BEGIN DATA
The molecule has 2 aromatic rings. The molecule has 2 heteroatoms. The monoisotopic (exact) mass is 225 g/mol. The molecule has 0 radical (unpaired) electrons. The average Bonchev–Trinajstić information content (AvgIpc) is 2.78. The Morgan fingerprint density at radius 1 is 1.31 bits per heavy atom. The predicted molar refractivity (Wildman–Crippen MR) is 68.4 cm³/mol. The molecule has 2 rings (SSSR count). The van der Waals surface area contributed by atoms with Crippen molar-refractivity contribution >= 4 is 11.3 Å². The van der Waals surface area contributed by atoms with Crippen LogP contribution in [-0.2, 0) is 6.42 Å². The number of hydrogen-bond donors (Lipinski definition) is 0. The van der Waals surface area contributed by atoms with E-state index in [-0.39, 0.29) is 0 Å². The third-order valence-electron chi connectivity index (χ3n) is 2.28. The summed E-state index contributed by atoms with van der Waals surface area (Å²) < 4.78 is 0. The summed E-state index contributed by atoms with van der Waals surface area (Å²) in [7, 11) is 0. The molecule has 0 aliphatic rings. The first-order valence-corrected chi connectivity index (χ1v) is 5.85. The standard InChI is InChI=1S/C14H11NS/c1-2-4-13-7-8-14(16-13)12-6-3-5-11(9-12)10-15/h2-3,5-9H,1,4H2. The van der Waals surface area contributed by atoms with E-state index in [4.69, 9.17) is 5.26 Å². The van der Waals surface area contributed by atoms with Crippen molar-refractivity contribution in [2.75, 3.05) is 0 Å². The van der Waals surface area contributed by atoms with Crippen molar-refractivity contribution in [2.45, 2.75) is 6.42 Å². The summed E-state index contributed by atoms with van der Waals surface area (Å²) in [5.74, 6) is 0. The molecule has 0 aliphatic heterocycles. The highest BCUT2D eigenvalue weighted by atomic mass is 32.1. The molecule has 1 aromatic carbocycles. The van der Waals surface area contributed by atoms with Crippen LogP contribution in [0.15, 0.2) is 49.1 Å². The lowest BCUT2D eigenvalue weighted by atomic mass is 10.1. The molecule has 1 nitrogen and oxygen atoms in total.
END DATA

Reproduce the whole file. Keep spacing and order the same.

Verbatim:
The molecule has 2 aromatic rings. The molecule has 2 heteroatoms. The monoisotopic (exact) mass is 225 g/mol. The molecule has 0 radical (unpaired) electrons. The average Bonchev–Trinajstić information content (AvgIpc) is 2.78. The Morgan fingerprint density at radius 1 is 1.31 bits per heavy atom. The predicted molar refractivity (Wildman–Crippen MR) is 68.4 cm³/mol. The molecule has 2 rings (SSSR count). The van der Waals surface area contributed by atoms with Crippen molar-refractivity contribution >= 4 is 11.3 Å². The van der Waals surface area contributed by atoms with Crippen LogP contribution in [-0.2, 0) is 6.42 Å². The number of hydrogen-bond donors (Lipinski definition) is 0. The van der Waals surface area contributed by atoms with E-state index in [-0.39, 0.29) is 0 Å². The third-order valence-electron chi connectivity index (χ3n) is 2.28. The summed E-state index contributed by atoms with van der Waals surface area (Å²) < 4.78 is 0. The summed E-state index contributed by atoms with van der Waals surface area (Å²) in [7, 11) is 0. The molecule has 0 aliphatic rings. The first-order valence-corrected chi connectivity index (χ1v) is 5.85. The standard InChI is InChI=1S/C14H11NS/c1-2-4-13-7-8-14(16-13)12-6-3-5-11(9-12)10-15/h2-3,5-9H,1,4H2. The van der Waals surface area contributed by atoms with E-state index in [4.69, 9.17) is 5.26 Å². The van der Waals surface area contributed by atoms with Crippen molar-refractivity contribution in [2.75, 3.05) is 0 Å². The van der Waals surface area contributed by atoms with Crippen molar-refractivity contribution in [2.45, 2.75) is 6.42 Å². The summed E-state index contributed by atoms with van der Waals surface area (Å²) in [5.74, 6) is 0. The molecule has 0 aliphatic heterocycles. The highest BCUT2D eigenvalue weighted by atomic mass is 32.1. The molecule has 1 aromatic carbocycles. The van der Waals surface area contributed by atoms with Crippen LogP contribution in [0.15, 0.2) is 49.1 Å². The lowest BCUT2D eigenvalue weighted by atomic mass is 10.1. The molecule has 1 nitrogen and oxygen atoms in total.